It speaks to the weakening of America's religious backbone, which has lost influence with each passing generation.
The same shift to densely populated urban areas has left many of the institutions that once defined, or at least (wink wink) heavily influenced, our romantic decisions behind.
The most notable is the collapse of family in this regard, which once played the largest role in societal matchmaking—"connecting young people with potential opposite-sex, same-race, and same-religion partners has always been one of the core functions of the family," Rosenfeld wrote in a 2012 paper.
The declining influence comes in large part thanks to the diminishing need for one's parents (or their friends) to play cupid, but also speaks to the blurring of once rigid class borders.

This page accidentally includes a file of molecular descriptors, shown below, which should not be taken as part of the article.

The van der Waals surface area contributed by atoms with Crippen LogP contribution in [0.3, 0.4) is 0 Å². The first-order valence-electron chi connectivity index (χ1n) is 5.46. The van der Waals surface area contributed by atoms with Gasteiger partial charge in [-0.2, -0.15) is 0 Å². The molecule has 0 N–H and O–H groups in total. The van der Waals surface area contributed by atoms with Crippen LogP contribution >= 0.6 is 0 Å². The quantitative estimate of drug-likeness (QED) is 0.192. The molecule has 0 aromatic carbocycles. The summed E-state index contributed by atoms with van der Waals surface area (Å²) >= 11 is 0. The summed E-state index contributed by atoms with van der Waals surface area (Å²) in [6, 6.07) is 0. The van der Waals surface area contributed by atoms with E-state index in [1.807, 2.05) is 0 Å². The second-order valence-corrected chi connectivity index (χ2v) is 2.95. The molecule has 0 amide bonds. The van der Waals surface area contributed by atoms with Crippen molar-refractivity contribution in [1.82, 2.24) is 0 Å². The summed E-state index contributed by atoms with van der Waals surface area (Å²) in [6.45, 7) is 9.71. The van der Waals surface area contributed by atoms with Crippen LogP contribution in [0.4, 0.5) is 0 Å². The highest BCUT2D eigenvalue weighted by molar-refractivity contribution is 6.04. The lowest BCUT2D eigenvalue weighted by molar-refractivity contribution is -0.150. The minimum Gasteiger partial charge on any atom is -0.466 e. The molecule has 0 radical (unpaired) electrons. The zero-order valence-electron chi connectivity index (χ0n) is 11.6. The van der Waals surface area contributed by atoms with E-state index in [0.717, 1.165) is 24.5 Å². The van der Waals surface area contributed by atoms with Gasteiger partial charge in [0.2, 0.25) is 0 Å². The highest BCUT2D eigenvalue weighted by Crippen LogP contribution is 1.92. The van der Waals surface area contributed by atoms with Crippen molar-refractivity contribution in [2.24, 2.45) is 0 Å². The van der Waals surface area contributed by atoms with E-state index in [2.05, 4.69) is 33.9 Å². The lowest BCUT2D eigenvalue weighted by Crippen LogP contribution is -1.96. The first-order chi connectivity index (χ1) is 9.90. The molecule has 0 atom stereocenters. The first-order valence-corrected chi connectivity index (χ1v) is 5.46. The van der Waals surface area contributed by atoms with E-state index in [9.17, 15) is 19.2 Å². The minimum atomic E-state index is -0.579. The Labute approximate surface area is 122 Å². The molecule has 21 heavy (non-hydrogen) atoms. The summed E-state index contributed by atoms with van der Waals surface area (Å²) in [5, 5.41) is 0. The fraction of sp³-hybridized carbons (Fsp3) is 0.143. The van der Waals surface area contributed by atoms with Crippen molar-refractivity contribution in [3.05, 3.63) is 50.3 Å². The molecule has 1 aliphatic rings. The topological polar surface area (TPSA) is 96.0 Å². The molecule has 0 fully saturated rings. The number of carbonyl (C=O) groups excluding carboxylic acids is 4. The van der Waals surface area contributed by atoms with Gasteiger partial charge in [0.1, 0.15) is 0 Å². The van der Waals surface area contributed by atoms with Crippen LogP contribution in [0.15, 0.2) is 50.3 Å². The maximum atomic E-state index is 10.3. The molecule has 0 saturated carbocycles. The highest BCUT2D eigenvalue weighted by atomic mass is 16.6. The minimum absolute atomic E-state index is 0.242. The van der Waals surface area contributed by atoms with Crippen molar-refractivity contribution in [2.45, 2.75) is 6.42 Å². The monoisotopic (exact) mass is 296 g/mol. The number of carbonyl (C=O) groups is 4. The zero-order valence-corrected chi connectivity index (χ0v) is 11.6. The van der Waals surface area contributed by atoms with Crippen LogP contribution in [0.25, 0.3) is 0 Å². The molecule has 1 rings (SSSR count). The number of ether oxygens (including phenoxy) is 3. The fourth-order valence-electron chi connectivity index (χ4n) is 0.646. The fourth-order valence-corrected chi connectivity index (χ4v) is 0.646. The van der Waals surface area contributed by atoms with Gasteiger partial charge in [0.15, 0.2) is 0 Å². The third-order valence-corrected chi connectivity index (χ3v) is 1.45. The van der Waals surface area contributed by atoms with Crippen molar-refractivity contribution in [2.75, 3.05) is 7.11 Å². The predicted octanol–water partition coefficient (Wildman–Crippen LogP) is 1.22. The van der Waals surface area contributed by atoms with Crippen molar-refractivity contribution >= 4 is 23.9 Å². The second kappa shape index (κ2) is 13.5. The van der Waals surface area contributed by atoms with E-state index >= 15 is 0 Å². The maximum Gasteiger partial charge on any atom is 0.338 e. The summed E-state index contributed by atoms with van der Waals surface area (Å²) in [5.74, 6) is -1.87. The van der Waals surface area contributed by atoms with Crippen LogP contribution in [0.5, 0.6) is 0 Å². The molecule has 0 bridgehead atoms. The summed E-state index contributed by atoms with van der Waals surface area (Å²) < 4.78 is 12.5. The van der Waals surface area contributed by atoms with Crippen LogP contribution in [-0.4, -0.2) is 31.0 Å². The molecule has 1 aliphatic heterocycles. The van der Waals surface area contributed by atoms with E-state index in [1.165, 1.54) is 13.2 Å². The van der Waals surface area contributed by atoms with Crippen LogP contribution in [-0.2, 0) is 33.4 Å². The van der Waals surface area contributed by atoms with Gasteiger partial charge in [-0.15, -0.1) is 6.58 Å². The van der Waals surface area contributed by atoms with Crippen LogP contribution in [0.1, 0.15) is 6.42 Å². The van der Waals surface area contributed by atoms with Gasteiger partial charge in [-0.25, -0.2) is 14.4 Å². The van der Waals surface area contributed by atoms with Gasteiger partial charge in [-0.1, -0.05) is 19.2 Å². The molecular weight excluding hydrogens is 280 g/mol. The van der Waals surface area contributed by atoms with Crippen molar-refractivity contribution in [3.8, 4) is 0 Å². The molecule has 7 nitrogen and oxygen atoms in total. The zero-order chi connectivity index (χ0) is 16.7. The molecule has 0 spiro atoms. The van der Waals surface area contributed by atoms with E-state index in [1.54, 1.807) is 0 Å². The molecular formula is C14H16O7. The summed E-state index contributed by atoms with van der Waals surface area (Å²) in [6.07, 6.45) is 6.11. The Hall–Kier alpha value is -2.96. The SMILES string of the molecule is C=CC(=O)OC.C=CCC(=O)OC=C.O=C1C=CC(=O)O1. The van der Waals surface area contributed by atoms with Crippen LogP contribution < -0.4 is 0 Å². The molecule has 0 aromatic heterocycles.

But work, school, community, all of which used to be fertile breeding grounds, have lost their relevancy too.
Now that our lives are no longer sparse, we don't lean quite so heavily on the mini communities we have historically looked to for companionship.
Of course, the data also show the influence of other things.
The drop in primary and secondary school matchmaking is indicative of the rising age of marriage.
And there's the Internet—most of the above trends can be attributed, at least partly, to its rise.
Last month, the BBC explained how love has changed over the years. Future spouses could be found living around the corner.
Or at least in your part of town," the piece said, directing attention to a series of charts.
There was one about how close to one another people who ended up together used to live (the answer is very close).